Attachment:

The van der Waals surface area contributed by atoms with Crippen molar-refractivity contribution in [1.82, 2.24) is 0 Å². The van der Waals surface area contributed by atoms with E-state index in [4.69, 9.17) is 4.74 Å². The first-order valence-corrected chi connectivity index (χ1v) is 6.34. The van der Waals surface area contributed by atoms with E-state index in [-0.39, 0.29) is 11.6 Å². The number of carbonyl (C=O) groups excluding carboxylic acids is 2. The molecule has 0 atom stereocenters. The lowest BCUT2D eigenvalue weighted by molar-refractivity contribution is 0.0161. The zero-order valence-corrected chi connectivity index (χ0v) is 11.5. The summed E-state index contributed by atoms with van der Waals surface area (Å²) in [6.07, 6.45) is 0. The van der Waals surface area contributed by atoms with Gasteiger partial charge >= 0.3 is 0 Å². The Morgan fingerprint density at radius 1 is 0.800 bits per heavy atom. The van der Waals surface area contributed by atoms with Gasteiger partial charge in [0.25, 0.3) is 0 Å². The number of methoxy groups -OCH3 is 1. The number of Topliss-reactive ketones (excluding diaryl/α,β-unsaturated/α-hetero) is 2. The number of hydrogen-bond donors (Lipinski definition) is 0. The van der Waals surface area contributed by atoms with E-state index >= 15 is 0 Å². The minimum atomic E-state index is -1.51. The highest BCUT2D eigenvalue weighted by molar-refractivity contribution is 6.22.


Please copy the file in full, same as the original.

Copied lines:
The van der Waals surface area contributed by atoms with Crippen molar-refractivity contribution in [1.82, 2.24) is 0 Å². The van der Waals surface area contributed by atoms with E-state index in [4.69, 9.17) is 4.74 Å². The first-order valence-corrected chi connectivity index (χ1v) is 6.34. The van der Waals surface area contributed by atoms with E-state index in [-0.39, 0.29) is 11.6 Å². The number of carbonyl (C=O) groups excluding carboxylic acids is 2. The molecule has 0 atom stereocenters. The lowest BCUT2D eigenvalue weighted by molar-refractivity contribution is 0.0161. The zero-order valence-corrected chi connectivity index (χ0v) is 11.5. The summed E-state index contributed by atoms with van der Waals surface area (Å²) in [6.07, 6.45) is 0. The van der Waals surface area contributed by atoms with Gasteiger partial charge >= 0.3 is 0 Å². The Morgan fingerprint density at radius 1 is 0.800 bits per heavy atom. The van der Waals surface area contributed by atoms with Gasteiger partial charge in [0.25, 0.3) is 0 Å². The number of methoxy groups -OCH3 is 1. The number of Topliss-reactive ketones (excluding diaryl/α,β-unsaturated/α-hetero) is 2. The number of hydrogen-bond donors (Lipinski definition) is 0. The van der Waals surface area contributed by atoms with E-state index >= 15 is 0 Å². The minimum atomic E-state index is -1.51. The highest BCUT2D eigenvalue weighted by molar-refractivity contribution is 6.22.